Still, the bones of an excellent defense are in place, and Reeve’s system is battle-tested and effective. The Lynx have made being difficult to play against a core part of their identity, and they’ve found players who take that mission seriously. The Lynx offense needs work, but they’ll be bringing back one of the best defensive units in the league next year. A few offseason tweaks and Minnesota is well on its way to giving their competition fits.
Didn’t Work: Sharing The Load
The Lynx struggled all season to get consistent production from the players around Maya Moore and Fowles. When Moore and Fowles were having good games, the team around them produced, but Minnesota never found a way to get consistent production from the rest of the team when their stars were struggling.
It’s a tough thing for any team—of course you’re going to play better when your best players are producing—but it’s also important for stars to have the ability to be carried by their teammates on occasion. The Lynx were full of complimentary talent, but they need to think about finding a player (or developing on internally) who is capable of being a third scorer every night. This year that role was shared, which worked sometimes but also made it harder for players to know what to expect on the court every night. Sometimes Seimone Augustus stepped up, sometimes Robinson, sometimes Lindsay Whalen and late in the season Tanisha Wright was key. However, the Lynx will probably be better off if they can clearly delineate that role going forward. That way everyone knows what their job is and can focus completely on getting it done instead of spending parts of games trying to figure out where the ball should go.
Worked: Unexpected Development
Quite often the best things that happen in life aren’t part of the plan.
While the Lynx would certainly have rather had Brunson stay healthy for the entire season, her absence allowed Zandalasini and Temi Fagbenle to get more meaningful minutes than they might have otherwise, and the results were encouraging.
Zandalasini is already the best three-point shooter on the team, and her ability to get to the rim only improved as the season wore on. She still needs to develop the speed at which she processes the game and work on her first step, but she has a killer crossover and her pull-up game is a problem for defenders. When Brunson went down, Zandalasini became the Lynx’s starting small forward with Moore sliding to the four. Her play was up and down, but that experience will pay off. Zandalasini is also still only 22—if she was from the U.S. she would have only just graduated from college. She’ll return to overseas play as someone that is expected to help carry a team in international competition, that experience of being a go-to player will only help the young Italian.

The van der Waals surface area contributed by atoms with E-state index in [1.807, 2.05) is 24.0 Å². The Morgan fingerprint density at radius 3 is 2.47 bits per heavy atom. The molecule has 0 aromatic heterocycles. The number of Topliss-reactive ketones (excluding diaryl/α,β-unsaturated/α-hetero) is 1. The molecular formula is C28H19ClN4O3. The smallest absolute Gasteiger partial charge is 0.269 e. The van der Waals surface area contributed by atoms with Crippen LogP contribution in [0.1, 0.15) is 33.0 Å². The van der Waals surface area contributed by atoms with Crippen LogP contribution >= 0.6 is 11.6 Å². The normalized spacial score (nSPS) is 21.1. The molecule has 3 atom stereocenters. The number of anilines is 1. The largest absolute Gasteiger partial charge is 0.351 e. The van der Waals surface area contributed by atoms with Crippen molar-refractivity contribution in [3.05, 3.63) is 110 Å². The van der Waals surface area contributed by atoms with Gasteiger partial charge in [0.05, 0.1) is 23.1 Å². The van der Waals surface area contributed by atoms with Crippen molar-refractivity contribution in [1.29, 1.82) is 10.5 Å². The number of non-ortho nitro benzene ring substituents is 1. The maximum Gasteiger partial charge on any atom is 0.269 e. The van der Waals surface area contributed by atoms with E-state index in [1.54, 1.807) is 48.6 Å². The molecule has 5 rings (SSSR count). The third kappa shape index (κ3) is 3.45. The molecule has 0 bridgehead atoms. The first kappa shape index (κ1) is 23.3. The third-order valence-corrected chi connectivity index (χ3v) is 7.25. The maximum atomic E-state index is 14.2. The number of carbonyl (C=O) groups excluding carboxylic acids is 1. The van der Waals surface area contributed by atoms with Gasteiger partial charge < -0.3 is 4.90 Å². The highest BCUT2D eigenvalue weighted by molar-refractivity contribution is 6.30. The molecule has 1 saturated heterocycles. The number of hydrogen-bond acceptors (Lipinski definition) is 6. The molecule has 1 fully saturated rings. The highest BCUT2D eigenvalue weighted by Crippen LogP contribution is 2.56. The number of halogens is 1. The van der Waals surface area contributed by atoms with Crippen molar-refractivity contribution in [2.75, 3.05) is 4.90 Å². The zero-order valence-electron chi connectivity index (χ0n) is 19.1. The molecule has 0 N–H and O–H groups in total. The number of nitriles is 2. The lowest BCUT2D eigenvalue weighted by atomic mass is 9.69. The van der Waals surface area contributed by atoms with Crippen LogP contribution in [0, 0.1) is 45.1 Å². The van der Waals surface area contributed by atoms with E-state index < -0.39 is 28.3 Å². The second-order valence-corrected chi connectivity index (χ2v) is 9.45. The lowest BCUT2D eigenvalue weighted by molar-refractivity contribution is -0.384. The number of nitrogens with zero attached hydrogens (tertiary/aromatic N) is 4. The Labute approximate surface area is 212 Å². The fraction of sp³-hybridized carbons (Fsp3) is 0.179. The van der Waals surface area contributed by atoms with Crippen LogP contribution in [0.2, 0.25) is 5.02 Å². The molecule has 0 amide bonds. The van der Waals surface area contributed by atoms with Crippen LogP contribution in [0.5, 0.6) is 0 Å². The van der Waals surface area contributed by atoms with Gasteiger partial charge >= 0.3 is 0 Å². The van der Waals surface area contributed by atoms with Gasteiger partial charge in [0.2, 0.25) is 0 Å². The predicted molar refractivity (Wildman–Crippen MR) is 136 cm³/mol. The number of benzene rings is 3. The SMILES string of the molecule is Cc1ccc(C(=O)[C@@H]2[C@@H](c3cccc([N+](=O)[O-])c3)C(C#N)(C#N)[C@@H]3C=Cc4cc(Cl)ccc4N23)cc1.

Fagbenle didn’t play much at the beginning of the season—that’s what happens when your main job is backing up the reigning MVP. However, as the season progressed she started seeing more time at the four playing alongside Fowles. After Brunson’s injury, that was an even more frequent occurrence. We saw in the Lynx’s playoff game what Fagbenle can bring to the table when she’s at her best. She’s extraordinarily athletic, runs the floor, outworks her opposition and brings a hustle and fire to her play that really ignited the team. The main issue with Fagbenle is consistency, but her increased workload towards the end of the Lynx’s season has her well positioned to go into the offseason with some positive feedback and some things she can work to improve upon.
Say what you will about the Lynx’s potential this season if everyone had stayed healthy, but those few extra minutes for their young players will pay off down the line.